Through the eyes of a vampire: the effects of rhetorical context in two of Anne Rice's vampire chronicles
Reynolds, Sandra S.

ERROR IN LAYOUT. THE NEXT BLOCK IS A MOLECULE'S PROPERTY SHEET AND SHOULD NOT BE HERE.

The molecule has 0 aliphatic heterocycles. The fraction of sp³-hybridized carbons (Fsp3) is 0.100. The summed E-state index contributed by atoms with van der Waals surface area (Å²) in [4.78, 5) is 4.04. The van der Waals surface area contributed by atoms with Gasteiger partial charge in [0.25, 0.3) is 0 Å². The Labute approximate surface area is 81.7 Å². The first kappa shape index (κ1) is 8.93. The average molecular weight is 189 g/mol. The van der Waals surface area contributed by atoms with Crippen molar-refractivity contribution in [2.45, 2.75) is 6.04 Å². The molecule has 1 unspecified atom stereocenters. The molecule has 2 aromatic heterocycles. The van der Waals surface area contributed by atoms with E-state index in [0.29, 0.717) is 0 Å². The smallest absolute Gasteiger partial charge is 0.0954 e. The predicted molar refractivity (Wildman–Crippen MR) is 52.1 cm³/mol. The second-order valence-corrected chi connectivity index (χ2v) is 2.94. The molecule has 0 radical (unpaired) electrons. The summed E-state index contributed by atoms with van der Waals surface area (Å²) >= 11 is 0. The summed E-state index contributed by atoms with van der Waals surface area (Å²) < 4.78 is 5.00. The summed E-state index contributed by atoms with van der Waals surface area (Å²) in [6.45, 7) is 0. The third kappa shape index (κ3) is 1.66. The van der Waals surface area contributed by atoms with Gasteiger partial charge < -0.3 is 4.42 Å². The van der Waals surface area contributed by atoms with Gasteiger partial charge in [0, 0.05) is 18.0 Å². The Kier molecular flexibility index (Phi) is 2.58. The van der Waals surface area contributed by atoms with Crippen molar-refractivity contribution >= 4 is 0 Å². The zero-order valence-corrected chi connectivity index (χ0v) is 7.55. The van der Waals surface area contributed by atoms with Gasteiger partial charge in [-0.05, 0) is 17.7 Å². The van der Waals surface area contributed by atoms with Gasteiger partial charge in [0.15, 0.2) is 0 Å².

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VAMPIRE: The very word evokes fear in most readers. And yet, since the mid-1970s, the vampire in literature has become a more sympathetic character. Not only do the roots of our traditional perception of the vampire as the embodiment of evil lie in the history of the literary vampire, but also the reasons for that current change and the rhetorical effect of context. Our modern perception of character insists that the reader consider such matters as the extenuating circumstances of situations, the dynamics of scene and action, and the interplay of protagonist and antagonist. By comparing Bram Stoker's Dracula with Anne Rice's Interview with the Vampire and The Vampire Lestat, I have found that context affects the reader's perception of the character and that even deeply ingrained ideas, such as the evilness of vampires, can be affected and perhaps even altered by rhetorical perspective.